Elements Of Design In Party Decor - Balance

My elements of design in party decor post generated lots of buzz; I also received several emails for more in-depth ideas about why these ideas 'work'. By no means am I an expert with years of design under my belt.  But as you work on more events, you start getting 'the eye'...something doesn't look right, something's missing...and you'll keep playing around until you get what feels right to you.

Thus, I'm inspired to do a mini series using all eight principals of design (check out the post to see what I'm talking about) and today we'll start with balance. 

all black/yellow sketch photos from Blue Moon Original Oil Paintings

Imagine you are looking at a see-saw.  Two objects that are the same weight will balance the see saw.  One large object will balance with smaller objects. And in the middle is every combo you can think of; one larger object balances with a middle and a small object, two large objects on each side, etc. 

Balance is about the illusion of balance and there are three types; horizontal, vertical and radial.

My Santa's Mustache Bash has horizontal balance...draw an imaginary  line down the middle of the cupcakes and you can clearly see the mod tree boxes, poms and white platter mirror each other.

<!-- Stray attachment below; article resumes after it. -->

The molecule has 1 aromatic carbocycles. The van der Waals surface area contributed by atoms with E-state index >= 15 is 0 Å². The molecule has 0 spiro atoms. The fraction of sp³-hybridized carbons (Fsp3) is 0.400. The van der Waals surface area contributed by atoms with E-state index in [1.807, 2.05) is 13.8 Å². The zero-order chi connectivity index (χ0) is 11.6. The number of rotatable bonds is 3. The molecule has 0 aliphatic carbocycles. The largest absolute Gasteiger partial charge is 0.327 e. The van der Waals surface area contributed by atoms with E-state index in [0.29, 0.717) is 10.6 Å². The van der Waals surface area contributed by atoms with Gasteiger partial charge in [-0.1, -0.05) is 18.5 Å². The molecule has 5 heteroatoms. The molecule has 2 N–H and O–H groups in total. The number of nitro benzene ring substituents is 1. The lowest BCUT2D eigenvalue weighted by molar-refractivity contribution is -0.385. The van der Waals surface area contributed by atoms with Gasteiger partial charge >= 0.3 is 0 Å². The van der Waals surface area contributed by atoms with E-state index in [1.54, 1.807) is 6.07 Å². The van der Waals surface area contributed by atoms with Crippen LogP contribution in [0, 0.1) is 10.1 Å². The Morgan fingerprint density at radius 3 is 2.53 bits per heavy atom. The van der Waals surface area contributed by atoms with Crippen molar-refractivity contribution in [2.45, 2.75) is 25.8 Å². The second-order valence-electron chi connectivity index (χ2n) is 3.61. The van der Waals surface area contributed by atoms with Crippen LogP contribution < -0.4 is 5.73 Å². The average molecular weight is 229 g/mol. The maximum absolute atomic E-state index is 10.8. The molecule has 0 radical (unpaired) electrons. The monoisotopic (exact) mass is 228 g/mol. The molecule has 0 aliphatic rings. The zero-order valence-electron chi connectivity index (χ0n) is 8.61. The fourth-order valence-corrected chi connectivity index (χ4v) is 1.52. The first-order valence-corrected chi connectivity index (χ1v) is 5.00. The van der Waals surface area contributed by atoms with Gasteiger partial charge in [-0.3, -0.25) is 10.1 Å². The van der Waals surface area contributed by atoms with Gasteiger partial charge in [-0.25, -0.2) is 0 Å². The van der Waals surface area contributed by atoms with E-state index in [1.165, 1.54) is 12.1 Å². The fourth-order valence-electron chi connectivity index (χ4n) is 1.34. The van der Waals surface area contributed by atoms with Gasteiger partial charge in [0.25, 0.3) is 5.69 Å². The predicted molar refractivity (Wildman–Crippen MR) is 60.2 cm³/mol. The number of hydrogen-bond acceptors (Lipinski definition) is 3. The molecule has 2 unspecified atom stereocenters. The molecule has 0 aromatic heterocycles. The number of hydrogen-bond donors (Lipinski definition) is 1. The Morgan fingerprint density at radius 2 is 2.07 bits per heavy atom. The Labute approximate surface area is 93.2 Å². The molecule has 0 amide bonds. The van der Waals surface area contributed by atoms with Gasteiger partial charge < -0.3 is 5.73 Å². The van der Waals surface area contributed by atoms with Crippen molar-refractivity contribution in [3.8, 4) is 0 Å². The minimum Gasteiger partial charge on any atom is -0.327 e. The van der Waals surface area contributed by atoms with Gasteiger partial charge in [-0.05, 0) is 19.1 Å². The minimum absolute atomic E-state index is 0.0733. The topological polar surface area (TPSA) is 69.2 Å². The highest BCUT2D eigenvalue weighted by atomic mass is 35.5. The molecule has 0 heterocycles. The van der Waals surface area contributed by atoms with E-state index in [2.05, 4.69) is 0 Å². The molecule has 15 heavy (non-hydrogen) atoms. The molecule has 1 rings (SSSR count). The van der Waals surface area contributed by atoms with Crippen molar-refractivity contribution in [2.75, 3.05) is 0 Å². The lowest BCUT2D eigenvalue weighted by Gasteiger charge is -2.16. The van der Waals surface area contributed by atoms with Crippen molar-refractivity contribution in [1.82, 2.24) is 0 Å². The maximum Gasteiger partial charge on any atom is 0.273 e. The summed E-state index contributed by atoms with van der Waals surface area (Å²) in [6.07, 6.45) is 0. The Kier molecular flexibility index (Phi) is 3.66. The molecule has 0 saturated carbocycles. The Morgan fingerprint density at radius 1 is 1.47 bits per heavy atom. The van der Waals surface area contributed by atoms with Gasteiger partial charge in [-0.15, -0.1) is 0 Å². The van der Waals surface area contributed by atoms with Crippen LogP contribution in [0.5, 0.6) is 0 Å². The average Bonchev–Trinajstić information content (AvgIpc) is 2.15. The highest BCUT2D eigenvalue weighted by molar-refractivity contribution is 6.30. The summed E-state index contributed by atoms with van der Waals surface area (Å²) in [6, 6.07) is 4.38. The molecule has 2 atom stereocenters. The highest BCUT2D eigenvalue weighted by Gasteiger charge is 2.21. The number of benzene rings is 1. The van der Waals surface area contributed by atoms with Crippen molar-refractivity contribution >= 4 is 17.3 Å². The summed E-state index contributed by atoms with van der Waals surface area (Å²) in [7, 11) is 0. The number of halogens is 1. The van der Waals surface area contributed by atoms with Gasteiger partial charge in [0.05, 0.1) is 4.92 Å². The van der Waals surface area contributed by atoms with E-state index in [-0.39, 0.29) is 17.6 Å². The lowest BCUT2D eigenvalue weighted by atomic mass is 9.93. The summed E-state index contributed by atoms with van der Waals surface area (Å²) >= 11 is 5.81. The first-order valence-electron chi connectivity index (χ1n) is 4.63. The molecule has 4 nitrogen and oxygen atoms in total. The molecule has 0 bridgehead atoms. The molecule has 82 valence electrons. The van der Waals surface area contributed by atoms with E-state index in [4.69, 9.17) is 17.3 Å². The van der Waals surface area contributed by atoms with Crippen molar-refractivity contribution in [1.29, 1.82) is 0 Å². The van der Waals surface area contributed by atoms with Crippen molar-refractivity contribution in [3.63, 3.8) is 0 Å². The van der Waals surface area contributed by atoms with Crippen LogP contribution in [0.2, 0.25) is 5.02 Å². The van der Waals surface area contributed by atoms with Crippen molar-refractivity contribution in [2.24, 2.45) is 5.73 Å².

But balance isn't just about having the exact same items, that would get boring fast. It's about the placement of the other items that are similar sized to each other.  The martini glasses and egg nog shooters are on the opposite sides of the table; the party favor boxes are balanced out with the plates and silverware.  It is a symmetrical balance.

Another example of horizontal balance that illustrates more of an asymmetrical balance is my Cocktail + Cupcakes table.  The bulky present boxes are balanced out with smaller paper starbursts along the wall. Your eyes see a large object and lots of smaller objects as visually balanced.

This lovely rustic bridal shower table featured on The Hostess Blog also demonstrates asymmetrical balance; the shutter balances out with the smaller drawers and negative space above it. Asymmetrical balance is more visually pleasing than symmetrical, it's keeps your eyes busy. But it does take a little more work to achieve the correct harmony since there are unlimited arrangements.

My Rockin' New Year's Eve table shows vertical balance; the table setting below is balanced out by the patterned paper and large starbursts above.

Many dessert tables show this balance of a patterned backdrop  with a neutral table.  Patterns can be very overpowering, so this is a popular way of balancing that.

Amy Atlas does it well with her space party; notice how the busy background with the dessert board, banner and hanging elements balance well with the simple tabletop. It doesn't feel cluttered.  So the key, do one or the other, not both.  Busy tabletop, simple background and vice versa.

Elements that are distributed around the center point show radial balance, and is most obvious with round tables like this drink station from Evantine Design. Notice the high flower centerpiece balances well with the smaller elements that surround it.

Radial balance also comes from balance along a center line, like this gorgeous navy table from Style Me Pretty. Notice how your eyes are first drawn to the tablecloth then works it's way out to the chairs.

Tune in next time for emphasis...

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